7. Impact of automation
39 top technology companies, agreed to launch a consortium for the skilling of workers displaced by automation. The consortium will provide resources and capital and, through the World Economic Forum platform, focus initially on the financial services and manufacturing sectors.

8. Inclusive growth
A new Inclusive Growth Report was launched which will present a new global index to provide a richer and more nuanced assessment of countries’ level of economic development than the conventional one based on GDP per capita alone.

9. Responsible business leadership
The Compact for Responsive and Responsible Leadership – a roadmap for business leaders to pursue sustainable long term growth and opportunity, reached a tipping point at Davos with the first 100 compacts signed by leading companies.

10. World leaders ideas
Xi Jinping became the first ever Chinese president to participate in the Annual Meeting. In a major speech at the opening of the meeting, he said that globalization should not be blamed for the world’s problems and called on the international community to press ahead with implementing the Paris Agreement on climate change.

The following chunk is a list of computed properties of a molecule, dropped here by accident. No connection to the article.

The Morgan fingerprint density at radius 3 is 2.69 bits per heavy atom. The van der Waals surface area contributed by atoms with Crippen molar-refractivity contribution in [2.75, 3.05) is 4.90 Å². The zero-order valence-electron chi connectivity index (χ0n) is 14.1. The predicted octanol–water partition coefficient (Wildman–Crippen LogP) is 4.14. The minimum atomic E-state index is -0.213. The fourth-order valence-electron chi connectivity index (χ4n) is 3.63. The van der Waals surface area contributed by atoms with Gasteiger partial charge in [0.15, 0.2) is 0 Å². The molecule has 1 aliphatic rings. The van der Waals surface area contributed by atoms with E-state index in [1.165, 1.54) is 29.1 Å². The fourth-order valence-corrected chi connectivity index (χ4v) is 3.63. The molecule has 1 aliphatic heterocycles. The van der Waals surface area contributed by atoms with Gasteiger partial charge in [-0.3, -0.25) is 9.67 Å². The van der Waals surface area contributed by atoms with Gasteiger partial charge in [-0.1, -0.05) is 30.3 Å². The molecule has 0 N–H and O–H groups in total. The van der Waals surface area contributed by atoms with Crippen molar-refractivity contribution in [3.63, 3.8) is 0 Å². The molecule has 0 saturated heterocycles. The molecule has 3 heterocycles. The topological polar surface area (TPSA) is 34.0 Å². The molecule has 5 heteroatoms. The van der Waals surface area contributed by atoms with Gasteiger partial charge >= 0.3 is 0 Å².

Henry A. Kissinger told participants in the closing session that Xi Jinping’s speech at the opening session was “of fundamental significance”.

Possible EU-Japan FTA to boost exports more than TTIP

A free trade agreement with Tokyo could boost European GDP more than the controversial Transatlantic Trade and Investment Partnership, Czech MEPs say after coming back from  Japan.

The EU-Japan FTA is expected to boost European economy by around 0.8 % of GDP and some analysts compare the importance of the deal with that of TTIP where the number is 0,5 % according to preliminary expectations.


“If we look at the impact on GDP growth, FTA with Japan could actually be more important than TTIP,” ANO 2011 MEP Petr Ježek (ALDE), chairman of the European Parliament’s delegation to Japan stressed, after a recent trip to the country.

Japan is the EU’s second biggest trading partner in Asia, after China. European exports to the country are dominated by machinery, transport equipment, chemical products and agricultural goods. Machinery, transport and chemicals are also the main items of imports from Japan to the EU.

With the deal, EU exports could increase by 32.7 %, while Japanese exports to the EU would increase by 23.5 %, according to the European Commission estimates.

The EU and Japan have been negotiating for over 3 years now, and there have been 16 rounds of negotiations – the last one took place in April in Tokyo.

The next round of talks is scheduled for September in Brussels.

At the last G7 summit held in Japan’s Ise-Shima at the end of May, political leaders from Japan, the EU, France, Germany, Italy and the UK reaffirmed a commitment to reach political agreement on the deal as early as possible this year.